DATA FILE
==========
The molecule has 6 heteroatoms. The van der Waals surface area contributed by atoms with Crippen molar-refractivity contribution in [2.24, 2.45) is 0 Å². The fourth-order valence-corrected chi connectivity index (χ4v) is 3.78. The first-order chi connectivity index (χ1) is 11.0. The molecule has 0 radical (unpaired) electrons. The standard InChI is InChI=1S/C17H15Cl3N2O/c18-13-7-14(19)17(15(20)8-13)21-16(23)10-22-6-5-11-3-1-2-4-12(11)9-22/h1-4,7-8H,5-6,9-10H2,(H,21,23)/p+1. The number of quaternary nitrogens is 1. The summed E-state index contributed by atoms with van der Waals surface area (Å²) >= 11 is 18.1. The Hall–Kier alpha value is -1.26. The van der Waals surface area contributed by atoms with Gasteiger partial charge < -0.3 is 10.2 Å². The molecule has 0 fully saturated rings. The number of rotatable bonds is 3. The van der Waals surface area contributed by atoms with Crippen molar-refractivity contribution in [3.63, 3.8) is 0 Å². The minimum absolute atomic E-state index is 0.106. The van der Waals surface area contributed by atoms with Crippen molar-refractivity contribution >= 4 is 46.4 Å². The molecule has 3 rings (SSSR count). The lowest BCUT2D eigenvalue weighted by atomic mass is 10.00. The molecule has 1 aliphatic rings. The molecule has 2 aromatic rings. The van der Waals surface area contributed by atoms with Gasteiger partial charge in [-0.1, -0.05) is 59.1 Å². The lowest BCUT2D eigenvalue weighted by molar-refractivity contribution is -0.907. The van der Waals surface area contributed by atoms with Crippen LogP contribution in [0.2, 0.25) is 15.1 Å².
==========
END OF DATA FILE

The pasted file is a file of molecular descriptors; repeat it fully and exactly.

The molecule has 6 heteroatoms. The van der Waals surface area contributed by atoms with Crippen molar-refractivity contribution in [2.24, 2.45) is 0 Å². The fourth-order valence-corrected chi connectivity index (χ4v) is 3.78. The first-order chi connectivity index (χ1) is 11.0. The molecule has 0 radical (unpaired) electrons. The standard InChI is InChI=1S/C17H15Cl3N2O/c18-13-7-14(19)17(15(20)8-13)21-16(23)10-22-6-5-11-3-1-2-4-12(11)9-22/h1-4,7-8H,5-6,9-10H2,(H,21,23)/p+1. The number of quaternary nitrogens is 1. The summed E-state index contributed by atoms with van der Waals surface area (Å²) >= 11 is 18.1. The Hall–Kier alpha value is -1.26. The van der Waals surface area contributed by atoms with Gasteiger partial charge < -0.3 is 10.2 Å². The molecule has 0 fully saturated rings. The number of rotatable bonds is 3. The van der Waals surface area contributed by atoms with Crippen molar-refractivity contribution in [3.63, 3.8) is 0 Å². The minimum absolute atomic E-state index is 0.106. The van der Waals surface area contributed by atoms with Crippen molar-refractivity contribution >= 4 is 46.4 Å². The molecule has 3 rings (SSSR count). The lowest BCUT2D eigenvalue weighted by atomic mass is 10.00. The molecule has 1 aliphatic rings. The molecule has 2 aromatic rings. The van der Waals surface area contributed by atoms with Gasteiger partial charge in [-0.1, -0.05) is 59.1 Å². The lowest BCUT2D eigenvalue weighted by molar-refractivity contribution is -0.907. The van der Waals surface area contributed by atoms with Crippen LogP contribution in [0.2, 0.25) is 15.1 Å².